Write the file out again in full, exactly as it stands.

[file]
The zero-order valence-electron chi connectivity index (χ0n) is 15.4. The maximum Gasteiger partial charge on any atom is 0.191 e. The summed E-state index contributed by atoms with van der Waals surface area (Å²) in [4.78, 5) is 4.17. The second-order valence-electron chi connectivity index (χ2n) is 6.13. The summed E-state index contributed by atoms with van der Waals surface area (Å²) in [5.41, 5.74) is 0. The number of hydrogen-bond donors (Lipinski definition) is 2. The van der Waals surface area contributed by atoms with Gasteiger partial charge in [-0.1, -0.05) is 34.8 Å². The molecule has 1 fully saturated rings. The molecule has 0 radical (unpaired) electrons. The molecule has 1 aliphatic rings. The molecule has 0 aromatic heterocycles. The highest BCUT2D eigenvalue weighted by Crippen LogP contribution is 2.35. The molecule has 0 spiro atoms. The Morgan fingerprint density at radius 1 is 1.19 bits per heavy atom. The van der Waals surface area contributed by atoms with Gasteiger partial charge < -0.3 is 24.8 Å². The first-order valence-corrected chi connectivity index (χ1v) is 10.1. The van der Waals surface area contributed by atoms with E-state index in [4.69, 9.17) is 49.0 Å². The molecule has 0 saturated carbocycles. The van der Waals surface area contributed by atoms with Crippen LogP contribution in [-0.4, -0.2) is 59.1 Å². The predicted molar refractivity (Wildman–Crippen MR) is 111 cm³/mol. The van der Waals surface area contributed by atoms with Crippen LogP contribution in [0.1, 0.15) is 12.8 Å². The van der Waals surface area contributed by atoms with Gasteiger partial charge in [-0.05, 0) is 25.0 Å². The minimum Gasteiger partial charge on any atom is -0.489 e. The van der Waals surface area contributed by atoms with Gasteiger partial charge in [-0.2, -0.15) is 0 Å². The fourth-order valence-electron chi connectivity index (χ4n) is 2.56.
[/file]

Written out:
The zero-order valence-electron chi connectivity index (χ0n) is 15.4. The maximum Gasteiger partial charge on any atom is 0.191 e. The summed E-state index contributed by atoms with van der Waals surface area (Å²) in [4.78, 5) is 4.17. The second-order valence-electron chi connectivity index (χ2n) is 6.13. The summed E-state index contributed by atoms with van der Waals surface area (Å²) in [5.41, 5.74) is 0. The number of hydrogen-bond donors (Lipinski definition) is 2. The van der Waals surface area contributed by atoms with Gasteiger partial charge in [-0.1, -0.05) is 34.8 Å². The molecule has 1 fully saturated rings. The molecule has 0 radical (unpaired) electrons. The molecule has 1 aliphatic rings. The molecule has 0 aromatic heterocycles. The highest BCUT2D eigenvalue weighted by Crippen LogP contribution is 2.35. The molecule has 0 spiro atoms. The Morgan fingerprint density at radius 1 is 1.19 bits per heavy atom. The van der Waals surface area contributed by atoms with Gasteiger partial charge < -0.3 is 24.8 Å². The first-order valence-corrected chi connectivity index (χ1v) is 10.1. The van der Waals surface area contributed by atoms with E-state index in [4.69, 9.17) is 49.0 Å². The molecule has 0 saturated carbocycles. The van der Waals surface area contributed by atoms with Crippen LogP contribution in [-0.4, -0.2) is 59.1 Å². The predicted molar refractivity (Wildman–Crippen MR) is 111 cm³/mol. The van der Waals surface area contributed by atoms with Crippen LogP contribution in [0.1, 0.15) is 12.8 Å². The van der Waals surface area contributed by atoms with Gasteiger partial charge in [-0.05, 0) is 25.0 Å². The minimum Gasteiger partial charge on any atom is -0.489 e. The van der Waals surface area contributed by atoms with Gasteiger partial charge in [-0.2, -0.15) is 0 Å². The fourth-order valence-electron chi connectivity index (χ4n) is 2.56.